Gold, which did little except glitter for most of the past five years, has seen price gains this year that rival Standard & Poor’s 500-stock index. Gold began the year at $1,279 an ounce, and it is currently trading at $1,498, a 17.1% gain. The S&P 500 is up just a shade more. (Returns and other data are through August 9.)
The price of easy money. The Fed cut its key federal funds rate by a quarter of a percentage point in July, the first rate cut since 2008. Kiplinger expects two more rate cuts this year. The tax reform passed in 2017 is estimated to pump more than $1 trillion into the economy over the next 10 years. At least in theory, such economic stimulus in an expanding economy could lead to rising prices, the result of too much money chasing too few goods and services.
Typically, lower U.S. interest rates also bring down the value of the dollar on the world currency exchanges, and that, too, is positive for gold, which is often viewed as an alternative currency. Money follows yields, such as those from Treasury bills, and when U.S. yields fall, money goes to other markets, denominated in other currencies, to get higher returns. In July, President Trump said he had not ruled out a U.S. intervention in world currency markets to weaken the dollar further.
Gold prices thrive on economic uncertainty, and escalating trade tensions have delivered that in spades. “The wild card is the trade war with China,” says Lindsey Bell, investment strategist at CFRA. “If that intensifies, it’s a great environment for gold.” Worries about the dollar and global trade have prompted foreign central banks to increase their gold reserves. Central banks, mainly those in emerging markets, bought 224.4 tons of gold in the second quarter of 2019.
What could derail the rally in gold? Deflation is one risk, although gold has held up well in past periods of falling prices. A larger threat to gold is a global recession during which consumers, especially in China and India, reduce their jewelry purchases. In the end, gold’s value is largely psychological—after all, it pays no dividends and has no earnings. Nevertheless, psychology can be a powerful price driver.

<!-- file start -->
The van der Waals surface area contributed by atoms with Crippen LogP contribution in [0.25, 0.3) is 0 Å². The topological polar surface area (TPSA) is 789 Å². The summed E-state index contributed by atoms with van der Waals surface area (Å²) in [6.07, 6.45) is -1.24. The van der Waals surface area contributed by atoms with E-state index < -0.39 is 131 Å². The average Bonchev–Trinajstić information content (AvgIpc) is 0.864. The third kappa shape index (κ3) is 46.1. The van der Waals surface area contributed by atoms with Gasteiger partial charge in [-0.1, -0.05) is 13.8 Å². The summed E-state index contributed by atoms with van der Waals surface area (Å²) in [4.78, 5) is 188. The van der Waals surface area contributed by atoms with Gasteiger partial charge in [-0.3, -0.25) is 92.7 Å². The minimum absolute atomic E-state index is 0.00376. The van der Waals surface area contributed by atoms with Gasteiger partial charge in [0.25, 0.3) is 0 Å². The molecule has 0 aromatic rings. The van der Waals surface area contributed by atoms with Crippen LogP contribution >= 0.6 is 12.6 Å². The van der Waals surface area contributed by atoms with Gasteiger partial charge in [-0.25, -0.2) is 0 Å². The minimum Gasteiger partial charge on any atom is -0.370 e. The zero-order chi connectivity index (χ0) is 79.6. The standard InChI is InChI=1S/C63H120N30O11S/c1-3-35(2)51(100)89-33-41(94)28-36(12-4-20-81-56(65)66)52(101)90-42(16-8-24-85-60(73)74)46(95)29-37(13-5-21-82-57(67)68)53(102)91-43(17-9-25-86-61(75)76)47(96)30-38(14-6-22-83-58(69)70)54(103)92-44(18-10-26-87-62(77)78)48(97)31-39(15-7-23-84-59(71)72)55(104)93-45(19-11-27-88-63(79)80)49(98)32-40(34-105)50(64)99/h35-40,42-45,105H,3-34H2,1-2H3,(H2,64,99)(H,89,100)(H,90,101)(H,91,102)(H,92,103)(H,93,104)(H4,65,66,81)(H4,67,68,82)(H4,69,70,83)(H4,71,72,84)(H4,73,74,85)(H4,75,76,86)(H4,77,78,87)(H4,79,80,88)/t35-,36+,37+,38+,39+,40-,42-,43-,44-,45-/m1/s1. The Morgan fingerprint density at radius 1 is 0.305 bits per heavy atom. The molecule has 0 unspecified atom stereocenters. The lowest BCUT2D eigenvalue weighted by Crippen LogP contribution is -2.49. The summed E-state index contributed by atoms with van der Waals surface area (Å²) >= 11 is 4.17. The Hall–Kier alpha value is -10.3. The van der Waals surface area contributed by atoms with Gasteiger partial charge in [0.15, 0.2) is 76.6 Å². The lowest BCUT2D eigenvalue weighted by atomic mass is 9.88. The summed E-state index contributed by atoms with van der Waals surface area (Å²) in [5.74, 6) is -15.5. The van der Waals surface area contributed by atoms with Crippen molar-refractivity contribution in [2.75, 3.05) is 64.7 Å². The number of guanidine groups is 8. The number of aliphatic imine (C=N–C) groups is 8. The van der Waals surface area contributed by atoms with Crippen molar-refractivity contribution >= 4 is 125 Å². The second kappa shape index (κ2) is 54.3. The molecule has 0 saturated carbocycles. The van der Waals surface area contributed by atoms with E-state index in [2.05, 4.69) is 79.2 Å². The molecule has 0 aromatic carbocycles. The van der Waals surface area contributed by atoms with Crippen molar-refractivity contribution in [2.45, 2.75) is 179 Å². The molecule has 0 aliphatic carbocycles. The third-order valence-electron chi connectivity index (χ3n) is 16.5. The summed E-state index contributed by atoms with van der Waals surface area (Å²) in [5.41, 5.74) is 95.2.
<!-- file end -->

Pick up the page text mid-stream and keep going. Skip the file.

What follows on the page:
Many advisers recommend as much as a 5% stake in gold—partly as insurance against financial catastrophe and partly as a portfolio diversifier. Gold typically does not move in tandem with stocks, which can improve your returns, adjusted for risk, over long periods of time.
But because gold is prone to large drops, it isn’t an easy investment for most people to hold. “Gold is useful in a portfolio in the same way an F-35 is useful in national defense,” says William Bernstein, a financial adviser and author of the investing book Deep Risk. “Very few people are trained to use it properly.” For example, gold swooned from $850 an ounce in 1980 to $273 an ounce in 1998—a string of losses that would make many investors abandon a gold strategy. “It’s the hardest asset to hold long term in your portfolio,” Bernstein says.
How to invest. If you want to own the bullion itself, you can buy one-ounce American Gold Eagle coins from a dealer, although you’ll pay a markup of 5% to 8%. (Check the current spot gold rate at websites such as www.kitco.com (opens in new tab) before you buy to see if you’re getting a good price. It can pay to shop around.) Skip collectible coins, which can carry a big premium for rarity. And take a pass on the proof versions that the U.S. Mint sells: They have a beautiful finish but a high price tag. At the moment, a one-ounce American Eagle will set you back about $1,500.
If you simply want gold as a part of your portfolio, consider a commodity gold exchange-traded fund, such as iShares Gold Trust (symbol IAU (opens in new tab), $14). The ETF buys and sells physical gold, held by a third-party custodian, and charges 0.25% in annual expenses. A slightly more expensive choice is SPDR Gold Shares (GLD, $141), which also holds physical gold and charges 0.40%.
You might also buy shares of gold-mining companies. Mining stocks tend to rise and fall more than the metal itself because once the price of gold covers production costs, any increase is pure profit. For example, consider a company that produces gold for $1,000 an ounce. If the price of gold were to rise from $1,100 an ounce to $1,200, a 9% increase, the firm’s earnings would double, from $100 per ounce to $200 an ounce.
Gold’s long-dead period from 2013 to 2018 prompted many gold-mining companies to “repair their balance sheets, buy back stock and create shareholder value,” says Will Nasgovitz, CEO of the Heartland Funds. CFRA analyst Matthew Miller recommends Newmont Goldcorp (NEM, $39), up 16% this year. The company sells at 23 times earnings, compared with 17 for the S&P 500. It produces gold at a cost of $900 an ounce, however, and if gold continues its rise, Newmont earnings should rise with it.
Mutual funds and ETFs that invest in gold-mining stocks tend to have relatively high expense ratios. But one good fund choice is American Century Global Gold (BGEIX), up 38.2% so far this year. It charges just 0.67% a year in expenses. Elizabeth Xie and Yulin Long have been managing the fund since May 2016—not a long time, but Long has been at American Century since 2005, and Xie has been there since 2007.
For those who prefer a lower-cost indexed approach, VanEck Vectors Gold Miners ETF (GDX, $29) gives you exposure to the sector for 0.52%. The fund is up 39.2% this year.
Gold and gold-mining stocks are definitely not core portfolio holdings. But if you’re looking for a bit of protection in uncertain times, adding a dollop of gold could make your portfolio shine a bit more brightly.
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